You're on the college campus with your son. You're playing it cool… shoulder bumps, bro hugs, occasional comments and questions, "Nice dorm room, beautiful school, where do you eat, oh, that's cool, what's your schedule, when's practice start…" You know, on and on with the positivity and the interest.
It's all genuine, but on the inside you're looking around for something to slow. everything. down. You know it's only a matter of hours before this chapter of your life will close and you'll say goodbye. So, no, on the inside, you're not cool at all.
But this train cannot be stopped, so you just keep going… faux gut punches, corny jokes, and more comments, "Ha, nice ID picture, how far do you walk to your first class, that dude looks like he does drugs, don't do drugs, I really like your coach, you made a great choice with this school, etc..."
When they're snuggled up in the crook of your neck, miniature fingers slowly opening and closing, you can't fathom the brevity of 18 years. They're crawling within months. In no general direction, except away.
They're walking within a year. Everyone laughs and celebrates. Then you spend the next couple of years chasing them in public places, the parks, and onto the field of their older sibling's ball games. You're typically not laughing as you chase. Even when you pick them up their legs keep moving, like an Olympic long jumper in the air, signaling they want to be put down; to be free, to run.
For a few years, you get to lay down with them at night, to read books, to make up stories, to wrestle and say prayers. You can't believe how funny they are when they try and race the dark by flipping the switch and diving into bed. You can't believe how lucky you are when they fall asleep, appendages spread everywhere, eyelash brushing up against your cheek with the rise and fall of their chest.
Within four or five years, it's school time. Ha, new shoes, new backpack, new haircut. They're so committed to riding the bus on the first day like the older siblings, that they refuse your offer to drive. You jump in the car, and beat the bus to school, camouflaging yourself behind a mesquite tree to make sure they get into the building safely. It's only after they’re inside that you look down and realize you’re still in your pajamas, hiding behind a tree with sunglasses and ball cap on backwards. You jump back in your car before someone calls the cops.
It's impossible to put into words how great it is when they burst through the door and run to hug you after that first day. You hold it as long as you can, but after about a minute, they say, "You can put me down."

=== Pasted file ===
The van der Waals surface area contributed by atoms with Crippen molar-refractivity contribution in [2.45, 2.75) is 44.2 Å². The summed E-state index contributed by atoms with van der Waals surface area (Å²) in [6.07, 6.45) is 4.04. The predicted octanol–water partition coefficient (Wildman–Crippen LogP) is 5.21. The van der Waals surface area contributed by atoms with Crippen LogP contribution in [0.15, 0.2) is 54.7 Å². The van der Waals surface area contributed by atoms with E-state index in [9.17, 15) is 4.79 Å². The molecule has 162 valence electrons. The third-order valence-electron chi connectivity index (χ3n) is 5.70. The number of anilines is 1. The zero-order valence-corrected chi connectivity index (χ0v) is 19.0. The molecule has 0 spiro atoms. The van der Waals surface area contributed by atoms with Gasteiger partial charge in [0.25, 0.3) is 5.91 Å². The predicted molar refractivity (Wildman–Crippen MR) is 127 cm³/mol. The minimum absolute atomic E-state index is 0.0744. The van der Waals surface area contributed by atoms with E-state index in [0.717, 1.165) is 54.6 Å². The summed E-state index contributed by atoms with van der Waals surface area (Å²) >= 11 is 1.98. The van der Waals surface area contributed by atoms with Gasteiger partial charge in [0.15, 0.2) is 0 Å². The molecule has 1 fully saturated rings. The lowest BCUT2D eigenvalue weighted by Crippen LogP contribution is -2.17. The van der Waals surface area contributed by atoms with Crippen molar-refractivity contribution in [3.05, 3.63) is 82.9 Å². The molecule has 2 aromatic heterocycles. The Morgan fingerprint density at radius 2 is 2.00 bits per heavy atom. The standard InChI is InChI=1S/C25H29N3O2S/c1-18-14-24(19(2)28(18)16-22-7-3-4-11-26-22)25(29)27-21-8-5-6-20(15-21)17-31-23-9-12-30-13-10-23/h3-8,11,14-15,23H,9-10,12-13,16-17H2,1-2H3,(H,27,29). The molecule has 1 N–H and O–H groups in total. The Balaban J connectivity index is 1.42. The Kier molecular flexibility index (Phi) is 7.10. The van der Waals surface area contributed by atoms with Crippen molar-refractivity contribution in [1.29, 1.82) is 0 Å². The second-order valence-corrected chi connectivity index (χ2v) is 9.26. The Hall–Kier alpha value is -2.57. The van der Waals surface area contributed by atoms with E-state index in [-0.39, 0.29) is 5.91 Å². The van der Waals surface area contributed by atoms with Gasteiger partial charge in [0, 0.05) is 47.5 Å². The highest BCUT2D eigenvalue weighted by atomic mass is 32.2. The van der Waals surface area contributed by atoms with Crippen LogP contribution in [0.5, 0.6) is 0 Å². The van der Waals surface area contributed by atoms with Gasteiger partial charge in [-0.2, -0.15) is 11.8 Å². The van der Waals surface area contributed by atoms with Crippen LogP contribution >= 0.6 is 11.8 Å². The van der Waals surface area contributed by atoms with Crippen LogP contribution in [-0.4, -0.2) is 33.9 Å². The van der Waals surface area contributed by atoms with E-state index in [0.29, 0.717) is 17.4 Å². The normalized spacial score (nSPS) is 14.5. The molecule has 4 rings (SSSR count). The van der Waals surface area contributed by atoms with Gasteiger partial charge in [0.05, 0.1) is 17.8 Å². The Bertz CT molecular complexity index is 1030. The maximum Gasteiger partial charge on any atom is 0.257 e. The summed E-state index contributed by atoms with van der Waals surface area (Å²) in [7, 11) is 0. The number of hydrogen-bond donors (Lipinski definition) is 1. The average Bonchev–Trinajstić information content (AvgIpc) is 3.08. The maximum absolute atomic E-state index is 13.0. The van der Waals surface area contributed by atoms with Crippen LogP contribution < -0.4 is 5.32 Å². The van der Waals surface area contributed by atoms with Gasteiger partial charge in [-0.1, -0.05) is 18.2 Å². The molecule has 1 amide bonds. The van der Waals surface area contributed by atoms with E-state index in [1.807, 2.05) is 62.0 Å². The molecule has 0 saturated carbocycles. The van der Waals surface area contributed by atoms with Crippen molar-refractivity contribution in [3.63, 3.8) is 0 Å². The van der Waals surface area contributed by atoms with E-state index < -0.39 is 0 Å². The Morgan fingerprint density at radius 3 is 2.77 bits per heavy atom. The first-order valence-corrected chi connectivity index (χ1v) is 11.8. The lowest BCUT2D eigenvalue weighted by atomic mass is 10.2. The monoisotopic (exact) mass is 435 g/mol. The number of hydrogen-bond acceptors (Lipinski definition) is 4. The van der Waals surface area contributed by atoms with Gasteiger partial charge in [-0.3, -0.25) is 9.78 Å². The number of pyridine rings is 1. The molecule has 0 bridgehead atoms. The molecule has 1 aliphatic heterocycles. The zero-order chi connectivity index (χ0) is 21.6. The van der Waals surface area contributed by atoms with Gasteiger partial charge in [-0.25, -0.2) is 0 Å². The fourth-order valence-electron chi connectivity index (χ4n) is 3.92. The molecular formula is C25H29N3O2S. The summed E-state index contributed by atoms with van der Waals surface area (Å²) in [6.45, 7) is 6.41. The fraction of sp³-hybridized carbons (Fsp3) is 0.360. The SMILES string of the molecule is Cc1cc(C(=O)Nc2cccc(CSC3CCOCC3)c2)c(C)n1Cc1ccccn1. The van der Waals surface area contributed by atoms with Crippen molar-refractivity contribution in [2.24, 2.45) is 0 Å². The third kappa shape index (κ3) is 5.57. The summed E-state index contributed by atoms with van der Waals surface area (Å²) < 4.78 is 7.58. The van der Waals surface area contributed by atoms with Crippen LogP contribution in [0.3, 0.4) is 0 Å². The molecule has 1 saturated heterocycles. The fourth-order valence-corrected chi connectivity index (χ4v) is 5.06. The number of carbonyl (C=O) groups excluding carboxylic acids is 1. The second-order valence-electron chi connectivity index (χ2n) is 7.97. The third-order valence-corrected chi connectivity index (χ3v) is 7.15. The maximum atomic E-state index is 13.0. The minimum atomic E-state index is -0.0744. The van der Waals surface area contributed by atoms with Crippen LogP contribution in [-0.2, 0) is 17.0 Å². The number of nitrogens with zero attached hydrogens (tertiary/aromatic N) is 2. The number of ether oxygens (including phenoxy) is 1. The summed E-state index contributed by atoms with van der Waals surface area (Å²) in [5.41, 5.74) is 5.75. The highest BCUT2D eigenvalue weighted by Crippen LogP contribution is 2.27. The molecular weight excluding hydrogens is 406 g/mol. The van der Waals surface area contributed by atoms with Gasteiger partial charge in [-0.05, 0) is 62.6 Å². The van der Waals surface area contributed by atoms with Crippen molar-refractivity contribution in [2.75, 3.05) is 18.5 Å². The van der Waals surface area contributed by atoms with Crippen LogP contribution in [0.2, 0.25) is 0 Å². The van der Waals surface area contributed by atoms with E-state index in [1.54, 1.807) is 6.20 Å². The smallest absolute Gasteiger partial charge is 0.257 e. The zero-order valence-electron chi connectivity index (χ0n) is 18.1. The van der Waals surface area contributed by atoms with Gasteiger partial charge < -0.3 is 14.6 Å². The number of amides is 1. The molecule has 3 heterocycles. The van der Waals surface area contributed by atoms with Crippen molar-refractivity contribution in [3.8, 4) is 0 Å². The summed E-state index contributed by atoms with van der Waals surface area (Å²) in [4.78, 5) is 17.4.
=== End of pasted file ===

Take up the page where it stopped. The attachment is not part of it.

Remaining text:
They're free, they want to run.
How could you explain the next few years? A blurred merry go round of sights, sounds, and experiences? Something like that. It's a rush of choir concerts, guitar lessons, and ballgames. It's a roller coaster ride. Metaphorical and literal. ER visits. Doctor visits. Late-night bedroom visits. Sunscreen, and saxophone rentals, and Gettysburg Address recitations. These are laughing-jumping-singing-exhausting-carrying sweaty bodies to bed years.
The pre-teen stage is hilarious. They hang with their friends more than you, but you know this is normal. They run through the house jumping and slapping doorways. They scavenge the kitchen, leaving scraps behind; echoes of pranks and laughter as well.
It's so much fun watching their maturity and humor oscillate back and forth between grown up and child. They're trying to find a balance. And so are you. The name of the game is independence. You're happy to play the game with them. You miss them when they exert their budding maturity, but you know they can't be corralled or held back.
Pages blow off the calendar and onto the floor, except now the calendars are all digital, so I don't know where they go... into the cyber past somewhere?
God, it's all into the past somewhere.
And what is the past to God? Does he live outside the past? Or in his great accommodation is he experiencing all this with you in real-time; vulnerable, suffering, and sighing along with you in your very sighs? If he's constrained by time you don't know how everyone imagines him so powerful. But, if he lives outside of time, you don't know how he's garnered the reputation of being so personal.
Either way, time races on.
Things really change when they start driving. And who decided a human can drive at age 16? Where did this idea come from? What kind of madness is this? The first time they drive away, you watch from the porch. Watch is an understatement. More like you have the gaze of a hawk following a rabbit. You stare at the car as long as you possibly can. You imagine you have x-ray vision. You never get x-ray vision, but your eyes remain unblinking, convinced you will get x-ray vision.
They're eleven blocks away at this point. Your mind constructs an imaginary world, based on their personality, who they are with, and where they are going. You stand there recreating what it's like inside the machine on wheels that so casually transports your heart around.
You look into the sky and see a few clouds. You feel the wind blow, the trees bend, and the skies darken. You turn to go inside your house, scoffing at the foreshadowing. You think, I'm not falling for the symbolism. This isn't a novel. It's my life. But who are you to stop the grand narrative sweeping through your existence?